Or what goes around, comes around.
It's pretty much common knowledge for the half-dozen or so faithful readers of this blog that I am, what is commonly termed, a 'cat person'. The more insightful individual undoubtedly came to this conclusion from my blog moniker, although this would not be wholly accurate: the 'cat' in my name refers only to my initials. I confess that I have always regretted that the 'A' in my middle name doesn't stand for something fittingly freakish like 'aardvark' rather than the simple one-syllable colourless little name given to 99.3% of Catholic girls in the mid to late 20th century (apologies to my eponymous niece). But my parents, it would seem, nonetheless had inadvertently blessed me by giving me a trinity of names whose initials spelled an animal that I was destined to identity with on some unwholesome level and ultimately to love.
It is safe to say that I go to bed every night thanking the members of every pantheon of every religious system that my middle names aren't Uma Naomi.
Banishing all thoughts of the acronym produced by the aforementioned middle names, why the photo of the donuts? Well, over the months, some of my detractors have lobbed venomous darts my way charging that I never say anything good about Morocco. And this being Couscous Friday - and since I hate couscous and cannot in good conscience praise its properties - I thought I would relate a little not negative, practically positive incident that transpired a few nights ago which involved the humble donut.
This is where I feebly attempt to redeem myself in the eyes of my critics ...
Let me first say that Moroccan donuts - or sfenji - are quite simply manna from heaven. They can be purchased at greasy holes-in-the-wall in the medina - veritable fry-by's - and are cooked in trans-fat-happy vats of oil that could, in a single glance, clog the arteries of Jack LaLanne. As a vegetarian, if I came to learn that whole newborn calves were being deep-fried alive in the same oil, it would not dissuade me from eating them. (The donuts, not the calves. I do have some principles). Hot, greasy, and sugary, you can buy one for a few dirhams or a handful looped on piece of tied palm, creating an edible purse that could, in a heartbeat, out-vie a Hermès Birkin bag for my attention. The ones which I snapped in the above photo were awaiting my selection during a visit to the oft maligned Meknès last spring, and they did not disappoint. I went back for seconds. Quite frankly, how the innocuous little sfenji failed in their quest to become Morocco's iconic dish defies logic. Couscous! Pshaw! - cereal with gravy, it is.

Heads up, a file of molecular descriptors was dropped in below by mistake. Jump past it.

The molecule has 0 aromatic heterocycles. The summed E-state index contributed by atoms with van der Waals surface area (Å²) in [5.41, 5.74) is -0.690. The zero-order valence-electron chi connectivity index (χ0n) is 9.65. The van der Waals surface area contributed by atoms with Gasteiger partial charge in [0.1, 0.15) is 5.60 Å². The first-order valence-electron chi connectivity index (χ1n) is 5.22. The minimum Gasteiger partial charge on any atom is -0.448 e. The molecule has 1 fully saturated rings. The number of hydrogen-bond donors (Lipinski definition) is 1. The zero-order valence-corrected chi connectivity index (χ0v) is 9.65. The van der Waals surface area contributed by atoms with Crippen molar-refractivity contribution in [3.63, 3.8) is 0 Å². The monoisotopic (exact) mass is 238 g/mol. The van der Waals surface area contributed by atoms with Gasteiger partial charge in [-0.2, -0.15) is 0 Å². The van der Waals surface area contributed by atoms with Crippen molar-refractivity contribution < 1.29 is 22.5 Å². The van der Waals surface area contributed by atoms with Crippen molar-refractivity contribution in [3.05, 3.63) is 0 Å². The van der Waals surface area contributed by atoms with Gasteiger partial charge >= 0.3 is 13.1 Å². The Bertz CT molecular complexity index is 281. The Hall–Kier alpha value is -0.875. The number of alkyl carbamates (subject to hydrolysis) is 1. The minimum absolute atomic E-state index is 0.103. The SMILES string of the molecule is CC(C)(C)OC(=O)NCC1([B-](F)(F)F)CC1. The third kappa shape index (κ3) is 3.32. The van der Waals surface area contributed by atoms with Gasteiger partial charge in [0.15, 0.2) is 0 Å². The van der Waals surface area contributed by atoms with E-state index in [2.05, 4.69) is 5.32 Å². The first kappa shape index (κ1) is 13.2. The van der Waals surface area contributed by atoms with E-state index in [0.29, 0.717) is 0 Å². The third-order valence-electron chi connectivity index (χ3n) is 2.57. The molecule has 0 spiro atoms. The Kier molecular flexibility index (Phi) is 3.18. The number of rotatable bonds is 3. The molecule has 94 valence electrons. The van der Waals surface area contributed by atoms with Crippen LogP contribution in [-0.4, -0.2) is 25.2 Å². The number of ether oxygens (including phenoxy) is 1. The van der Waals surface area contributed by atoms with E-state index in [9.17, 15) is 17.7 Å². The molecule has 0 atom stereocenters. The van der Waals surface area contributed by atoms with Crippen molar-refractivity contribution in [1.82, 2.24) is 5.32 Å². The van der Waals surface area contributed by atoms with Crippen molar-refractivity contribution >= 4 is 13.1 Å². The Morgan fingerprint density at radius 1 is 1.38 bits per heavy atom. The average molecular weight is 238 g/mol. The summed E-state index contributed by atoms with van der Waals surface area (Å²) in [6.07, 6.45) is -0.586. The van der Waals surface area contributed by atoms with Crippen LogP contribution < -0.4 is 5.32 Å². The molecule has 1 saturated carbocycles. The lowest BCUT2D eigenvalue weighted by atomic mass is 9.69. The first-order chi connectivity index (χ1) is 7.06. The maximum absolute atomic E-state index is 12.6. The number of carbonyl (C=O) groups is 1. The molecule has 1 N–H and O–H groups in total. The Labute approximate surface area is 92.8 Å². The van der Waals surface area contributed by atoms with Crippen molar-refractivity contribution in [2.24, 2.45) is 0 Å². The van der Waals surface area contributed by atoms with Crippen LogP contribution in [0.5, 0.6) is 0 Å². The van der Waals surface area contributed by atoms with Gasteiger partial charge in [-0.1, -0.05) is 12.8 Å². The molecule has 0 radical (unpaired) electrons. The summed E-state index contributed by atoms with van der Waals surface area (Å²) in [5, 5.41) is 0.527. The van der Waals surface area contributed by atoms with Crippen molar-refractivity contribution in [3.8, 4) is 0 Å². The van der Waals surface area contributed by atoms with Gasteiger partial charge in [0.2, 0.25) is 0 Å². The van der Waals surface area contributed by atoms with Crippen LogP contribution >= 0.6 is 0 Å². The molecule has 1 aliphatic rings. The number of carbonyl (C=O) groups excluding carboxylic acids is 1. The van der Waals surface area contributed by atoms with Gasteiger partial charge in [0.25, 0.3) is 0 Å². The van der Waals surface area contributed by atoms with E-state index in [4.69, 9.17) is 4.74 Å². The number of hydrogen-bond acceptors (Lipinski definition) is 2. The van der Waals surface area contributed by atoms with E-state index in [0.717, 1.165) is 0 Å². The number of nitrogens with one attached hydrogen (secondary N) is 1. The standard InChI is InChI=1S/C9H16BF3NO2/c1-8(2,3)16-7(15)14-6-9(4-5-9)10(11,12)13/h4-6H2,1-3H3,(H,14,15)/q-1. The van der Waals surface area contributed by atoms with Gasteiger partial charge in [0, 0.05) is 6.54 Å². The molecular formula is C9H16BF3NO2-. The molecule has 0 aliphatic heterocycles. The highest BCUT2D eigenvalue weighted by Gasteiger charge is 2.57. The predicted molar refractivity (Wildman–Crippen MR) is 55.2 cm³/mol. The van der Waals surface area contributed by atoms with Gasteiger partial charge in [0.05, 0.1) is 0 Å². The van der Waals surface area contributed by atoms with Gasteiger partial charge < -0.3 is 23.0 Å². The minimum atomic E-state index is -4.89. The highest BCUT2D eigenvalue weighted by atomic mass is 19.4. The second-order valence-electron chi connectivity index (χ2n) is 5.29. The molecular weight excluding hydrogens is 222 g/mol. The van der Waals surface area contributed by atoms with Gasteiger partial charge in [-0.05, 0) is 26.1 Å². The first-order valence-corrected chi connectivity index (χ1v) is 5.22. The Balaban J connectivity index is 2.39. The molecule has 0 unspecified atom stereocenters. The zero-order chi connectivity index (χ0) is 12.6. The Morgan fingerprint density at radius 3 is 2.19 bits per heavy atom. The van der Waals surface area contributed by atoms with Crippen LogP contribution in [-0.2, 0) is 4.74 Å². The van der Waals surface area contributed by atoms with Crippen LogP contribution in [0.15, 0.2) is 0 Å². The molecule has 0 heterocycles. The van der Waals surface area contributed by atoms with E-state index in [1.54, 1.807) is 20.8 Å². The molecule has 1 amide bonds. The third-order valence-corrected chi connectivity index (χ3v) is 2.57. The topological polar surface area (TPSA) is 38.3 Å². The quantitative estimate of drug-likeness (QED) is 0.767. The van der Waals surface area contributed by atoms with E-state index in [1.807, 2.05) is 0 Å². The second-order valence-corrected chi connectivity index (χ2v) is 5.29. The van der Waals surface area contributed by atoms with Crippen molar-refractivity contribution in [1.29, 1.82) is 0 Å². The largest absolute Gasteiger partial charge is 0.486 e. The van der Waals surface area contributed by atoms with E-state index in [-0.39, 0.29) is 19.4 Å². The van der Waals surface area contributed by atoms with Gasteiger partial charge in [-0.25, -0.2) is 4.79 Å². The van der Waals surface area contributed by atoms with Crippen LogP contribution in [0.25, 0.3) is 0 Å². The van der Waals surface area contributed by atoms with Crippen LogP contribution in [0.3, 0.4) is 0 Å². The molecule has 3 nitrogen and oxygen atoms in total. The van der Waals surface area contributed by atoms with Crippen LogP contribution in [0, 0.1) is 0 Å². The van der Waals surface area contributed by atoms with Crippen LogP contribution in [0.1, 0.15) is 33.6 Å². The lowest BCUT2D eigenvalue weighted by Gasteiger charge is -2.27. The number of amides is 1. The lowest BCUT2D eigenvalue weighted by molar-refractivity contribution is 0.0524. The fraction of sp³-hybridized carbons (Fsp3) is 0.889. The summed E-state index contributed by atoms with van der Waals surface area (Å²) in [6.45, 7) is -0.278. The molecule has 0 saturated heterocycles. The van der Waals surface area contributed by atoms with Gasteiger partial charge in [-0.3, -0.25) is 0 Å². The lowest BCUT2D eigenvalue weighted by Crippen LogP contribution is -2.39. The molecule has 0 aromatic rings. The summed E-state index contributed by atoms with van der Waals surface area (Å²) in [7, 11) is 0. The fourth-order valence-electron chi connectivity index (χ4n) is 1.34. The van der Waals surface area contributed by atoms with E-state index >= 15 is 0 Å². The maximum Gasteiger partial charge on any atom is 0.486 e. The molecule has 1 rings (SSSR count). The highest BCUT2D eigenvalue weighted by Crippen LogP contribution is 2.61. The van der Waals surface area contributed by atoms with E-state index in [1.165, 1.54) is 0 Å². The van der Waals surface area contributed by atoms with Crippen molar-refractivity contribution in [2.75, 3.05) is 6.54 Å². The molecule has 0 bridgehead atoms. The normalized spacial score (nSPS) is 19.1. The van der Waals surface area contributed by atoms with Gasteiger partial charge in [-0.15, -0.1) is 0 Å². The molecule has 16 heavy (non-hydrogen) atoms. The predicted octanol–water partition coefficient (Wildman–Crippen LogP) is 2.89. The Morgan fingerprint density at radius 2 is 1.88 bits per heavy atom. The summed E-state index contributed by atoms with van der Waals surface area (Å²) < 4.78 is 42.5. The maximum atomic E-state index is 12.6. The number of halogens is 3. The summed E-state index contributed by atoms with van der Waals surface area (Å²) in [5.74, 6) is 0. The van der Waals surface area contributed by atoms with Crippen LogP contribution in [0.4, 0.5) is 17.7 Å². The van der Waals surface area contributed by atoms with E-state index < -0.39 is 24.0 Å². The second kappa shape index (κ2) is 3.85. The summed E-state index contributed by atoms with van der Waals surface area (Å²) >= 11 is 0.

Now the night before last was pretty much like every other night before last: I finished work at roughly the same time and, as is my habit, fed the neighbourhood cats on my walk home. But as I drew nearer to my apartment building, what did I see lying on the ground next to a shop wall but a plate of donuts! Just sitting there. Now I have no clue where you can buy fresh donuts in Agdal - if there is a sfenj-man here, I don't know of him (& I'd like to). Quite simply, I have never seen a plate of donuts left out on the street before: bread yes, couscous yes. But sfenji, never. Then I thought, it's really not unlike me feeding Rabat's cats. I routinely leave out little offerings of dry food to feed the city's felines, so maybe - just maybe - someone has left this plate of donuts out for me. Someone who knows that I love these sinfully celestial confections. Perhaps, in this unknowable cosmos of ours, I have my own me. (Which may or may not be a good thing.)
As I bent down to take a closer look I couldn't help but notice how warmly they glowed in the moonlight ... how fairy-sugary sparkly they were ... how absolutely tantalizing they were ... oh! how they beckoned ...